Unlike our fingerprint, which is an un-chosen, distinguishing feature about each of us, our signature is a chosen representation of ourselves. Read more…
Who Is Not Holding Hands?Tuesday, April 1st, 2014
We customarily hold hands with guests before starting dinner. Not long ago, one of the stars of the Miami Dolphins held hands with his younger brother, also well-known for the sport, and with Ray. I held hands with the younger brother, and with a gay man to my left, who owns a local gay guesthouse. My gay friend held the hand of his spouse, who also held Ray’s hand. Holding hands and being quiet before a meal allows us to focus on the moment, with awareness of what we have, and of those not at our table who are hungry, lonely, and frightened.
When I finished sharing my thoughts about our bounty, the need for gratitude, and about those who have so much less, the football celebrity said, “If you had told me a year ago that I’d be sitting here with you guys, I would have told you that you were crazy.” Read more…
What Do You Mean?Saturday, March 22nd, 2014
Secretary of State John Kerry said he will be sending U.S. “experts” on homosexuality to persuade Uganda President Yoweri Museveni that the horrific anti-gay bill he signed is based on faulty science. There are many of us in the field of lesbian, gay, bisexual, and transgender sexuality education who wonder what will be said and by whom. It’s essential that the experts’ presentation be understandable and relevant to the African, Evangelical Christian. Read more…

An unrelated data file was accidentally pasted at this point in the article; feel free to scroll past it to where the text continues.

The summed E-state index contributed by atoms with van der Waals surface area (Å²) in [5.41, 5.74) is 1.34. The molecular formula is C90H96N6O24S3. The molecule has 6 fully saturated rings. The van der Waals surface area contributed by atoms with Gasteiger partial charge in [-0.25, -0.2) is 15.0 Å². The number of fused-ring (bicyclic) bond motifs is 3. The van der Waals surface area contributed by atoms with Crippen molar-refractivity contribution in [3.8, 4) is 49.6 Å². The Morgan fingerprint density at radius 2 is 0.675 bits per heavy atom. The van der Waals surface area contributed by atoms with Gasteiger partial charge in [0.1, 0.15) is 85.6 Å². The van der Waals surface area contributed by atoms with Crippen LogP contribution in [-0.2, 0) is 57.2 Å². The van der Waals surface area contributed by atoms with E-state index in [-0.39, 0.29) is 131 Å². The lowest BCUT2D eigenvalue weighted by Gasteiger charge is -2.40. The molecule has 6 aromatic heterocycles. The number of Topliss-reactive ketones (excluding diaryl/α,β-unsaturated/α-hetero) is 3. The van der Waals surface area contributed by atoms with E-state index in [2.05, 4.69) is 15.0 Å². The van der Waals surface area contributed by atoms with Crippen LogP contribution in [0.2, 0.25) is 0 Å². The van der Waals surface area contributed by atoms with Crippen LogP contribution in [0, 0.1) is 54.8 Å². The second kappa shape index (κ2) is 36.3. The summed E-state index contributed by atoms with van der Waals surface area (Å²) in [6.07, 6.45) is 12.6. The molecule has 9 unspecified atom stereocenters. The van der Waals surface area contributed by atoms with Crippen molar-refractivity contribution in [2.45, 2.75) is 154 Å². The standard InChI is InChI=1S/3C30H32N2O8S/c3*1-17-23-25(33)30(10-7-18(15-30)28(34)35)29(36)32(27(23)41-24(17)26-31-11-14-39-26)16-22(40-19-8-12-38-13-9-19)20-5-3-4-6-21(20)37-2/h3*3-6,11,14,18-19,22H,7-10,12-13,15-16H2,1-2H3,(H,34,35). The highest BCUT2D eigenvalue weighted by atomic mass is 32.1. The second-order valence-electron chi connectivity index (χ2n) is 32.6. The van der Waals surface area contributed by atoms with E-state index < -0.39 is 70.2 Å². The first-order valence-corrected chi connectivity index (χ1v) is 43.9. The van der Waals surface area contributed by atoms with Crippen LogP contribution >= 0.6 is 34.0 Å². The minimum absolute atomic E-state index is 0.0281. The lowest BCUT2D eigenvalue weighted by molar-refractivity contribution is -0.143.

Planning for Our Final YearsFriday, March 14th, 2014
Planning for your final years is a fascinating experience when there’s no imminent threat of death. I find myself thinking more and more about it.
People in their 80s might laugh at me, feeling that at age 66 I’m still very young. And maybe I do have 20 years ahead of me to prepare for death. But I nevertheless spend an increasing amount of time imagining what it will feel like to say “good-bye” to Ray, or to have him do the same to me. Read more…
Is the Lady in the Muscle Car a Good Lawyer?Tuesday, April 9th, 2013
It fascinates me how many kinds and colors of cars I see on the road today. I don’t know their makes and models unless I get close enough to see the names or logos on the back. But, I’m taken with the variety of bodies.
If you imagine all of those different cars pulling into a parking lot, and all of the drivers exiting to a building, you’d never know who went with what car body, and you wouldn’t judge the drivers’ skills at lawyering, accounting, or information technology by the model or color of the cars they drove. And yet, we often make decisions about a person’s skills by looking at the design and the color of the body they move around in. Read more…